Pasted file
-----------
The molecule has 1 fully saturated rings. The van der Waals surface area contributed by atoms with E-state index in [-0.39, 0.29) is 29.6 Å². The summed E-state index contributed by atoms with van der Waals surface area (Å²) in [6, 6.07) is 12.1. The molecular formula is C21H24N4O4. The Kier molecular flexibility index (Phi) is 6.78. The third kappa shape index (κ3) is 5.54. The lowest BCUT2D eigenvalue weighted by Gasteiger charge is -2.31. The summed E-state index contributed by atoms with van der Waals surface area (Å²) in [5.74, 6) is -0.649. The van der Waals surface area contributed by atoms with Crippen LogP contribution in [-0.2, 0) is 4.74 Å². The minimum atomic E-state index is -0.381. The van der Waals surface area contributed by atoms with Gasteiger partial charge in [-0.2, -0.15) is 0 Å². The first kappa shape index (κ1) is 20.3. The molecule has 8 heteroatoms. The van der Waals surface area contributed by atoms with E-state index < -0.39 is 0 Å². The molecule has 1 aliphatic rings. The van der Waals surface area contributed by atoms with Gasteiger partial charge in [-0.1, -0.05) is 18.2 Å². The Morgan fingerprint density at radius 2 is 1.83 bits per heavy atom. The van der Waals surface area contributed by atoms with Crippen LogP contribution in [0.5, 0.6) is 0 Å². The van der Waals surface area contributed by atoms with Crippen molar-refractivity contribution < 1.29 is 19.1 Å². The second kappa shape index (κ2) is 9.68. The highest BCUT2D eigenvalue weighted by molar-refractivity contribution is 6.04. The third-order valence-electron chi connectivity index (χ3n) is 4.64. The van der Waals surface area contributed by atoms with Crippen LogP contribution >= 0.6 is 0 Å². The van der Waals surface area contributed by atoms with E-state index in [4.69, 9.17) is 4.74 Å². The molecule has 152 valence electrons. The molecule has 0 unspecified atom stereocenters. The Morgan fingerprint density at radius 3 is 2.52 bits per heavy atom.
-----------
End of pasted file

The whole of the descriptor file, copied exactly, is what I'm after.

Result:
The molecule has 1 fully saturated rings. The van der Waals surface area contributed by atoms with E-state index in [-0.39, 0.29) is 29.6 Å². The summed E-state index contributed by atoms with van der Waals surface area (Å²) in [6, 6.07) is 12.1. The molecular formula is C21H24N4O4. The Kier molecular flexibility index (Phi) is 6.78. The third kappa shape index (κ3) is 5.54. The lowest BCUT2D eigenvalue weighted by Gasteiger charge is -2.31. The summed E-state index contributed by atoms with van der Waals surface area (Å²) in [5.74, 6) is -0.649. The van der Waals surface area contributed by atoms with Crippen LogP contribution in [-0.2, 0) is 4.74 Å². The minimum atomic E-state index is -0.381. The van der Waals surface area contributed by atoms with Gasteiger partial charge in [-0.2, -0.15) is 0 Å². The first kappa shape index (κ1) is 20.3. The molecule has 8 heteroatoms. The van der Waals surface area contributed by atoms with E-state index < -0.39 is 0 Å². The molecule has 1 aliphatic rings. The van der Waals surface area contributed by atoms with Gasteiger partial charge in [-0.1, -0.05) is 18.2 Å². The Morgan fingerprint density at radius 2 is 1.83 bits per heavy atom. The van der Waals surface area contributed by atoms with Crippen LogP contribution in [0.5, 0.6) is 0 Å². The van der Waals surface area contributed by atoms with Crippen molar-refractivity contribution < 1.29 is 19.1 Å². The second kappa shape index (κ2) is 9.68. The highest BCUT2D eigenvalue weighted by molar-refractivity contribution is 6.04. The third-order valence-electron chi connectivity index (χ3n) is 4.64. The van der Waals surface area contributed by atoms with Crippen LogP contribution >= 0.6 is 0 Å². The van der Waals surface area contributed by atoms with E-state index in [4.69, 9.17) is 4.74 Å². The molecule has 152 valence electrons. The molecule has 0 unspecified atom stereocenters. The Morgan fingerprint density at radius 3 is 2.52 bits per heavy atom.